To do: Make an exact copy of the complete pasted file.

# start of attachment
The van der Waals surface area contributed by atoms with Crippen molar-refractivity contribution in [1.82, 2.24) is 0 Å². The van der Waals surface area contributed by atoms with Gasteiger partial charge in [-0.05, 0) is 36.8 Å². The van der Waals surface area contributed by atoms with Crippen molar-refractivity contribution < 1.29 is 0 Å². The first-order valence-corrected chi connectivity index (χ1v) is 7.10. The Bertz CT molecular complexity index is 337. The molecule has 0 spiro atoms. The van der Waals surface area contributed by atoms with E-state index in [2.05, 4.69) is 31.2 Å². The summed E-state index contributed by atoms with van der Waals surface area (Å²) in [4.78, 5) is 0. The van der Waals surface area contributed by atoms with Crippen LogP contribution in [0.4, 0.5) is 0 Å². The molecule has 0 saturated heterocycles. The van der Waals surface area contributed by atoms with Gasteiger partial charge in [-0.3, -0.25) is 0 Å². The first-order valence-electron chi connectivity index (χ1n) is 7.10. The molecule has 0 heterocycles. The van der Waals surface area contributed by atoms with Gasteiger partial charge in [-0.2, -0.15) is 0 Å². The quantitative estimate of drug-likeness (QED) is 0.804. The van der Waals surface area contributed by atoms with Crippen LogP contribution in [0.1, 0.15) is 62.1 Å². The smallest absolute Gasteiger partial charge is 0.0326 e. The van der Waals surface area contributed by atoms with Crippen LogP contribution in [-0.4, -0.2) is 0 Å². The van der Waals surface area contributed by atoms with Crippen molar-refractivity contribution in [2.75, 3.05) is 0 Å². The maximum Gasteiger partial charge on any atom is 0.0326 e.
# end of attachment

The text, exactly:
The van der Waals surface area contributed by atoms with Crippen molar-refractivity contribution in [1.82, 2.24) is 0 Å². The van der Waals surface area contributed by atoms with Gasteiger partial charge in [-0.05, 0) is 36.8 Å². The van der Waals surface area contributed by atoms with Crippen molar-refractivity contribution < 1.29 is 0 Å². The first-order valence-corrected chi connectivity index (χ1v) is 7.10. The Bertz CT molecular complexity index is 337. The molecule has 0 spiro atoms. The van der Waals surface area contributed by atoms with E-state index in [2.05, 4.69) is 31.2 Å². The summed E-state index contributed by atoms with van der Waals surface area (Å²) in [4.78, 5) is 0. The van der Waals surface area contributed by atoms with Crippen LogP contribution in [0.4, 0.5) is 0 Å². The molecule has 0 saturated heterocycles. The van der Waals surface area contributed by atoms with Gasteiger partial charge in [-0.3, -0.25) is 0 Å². The first-order valence-electron chi connectivity index (χ1n) is 7.10. The molecule has 0 heterocycles. The van der Waals surface area contributed by atoms with Gasteiger partial charge in [-0.2, -0.15) is 0 Å². The quantitative estimate of drug-likeness (QED) is 0.804. The van der Waals surface area contributed by atoms with Crippen LogP contribution in [0.1, 0.15) is 62.1 Å². The smallest absolute Gasteiger partial charge is 0.0326 e. The van der Waals surface area contributed by atoms with Crippen LogP contribution in [-0.4, -0.2) is 0 Å². The van der Waals surface area contributed by atoms with Crippen molar-refractivity contribution in [2.75, 3.05) is 0 Å². The maximum Gasteiger partial charge on any atom is 0.0326 e.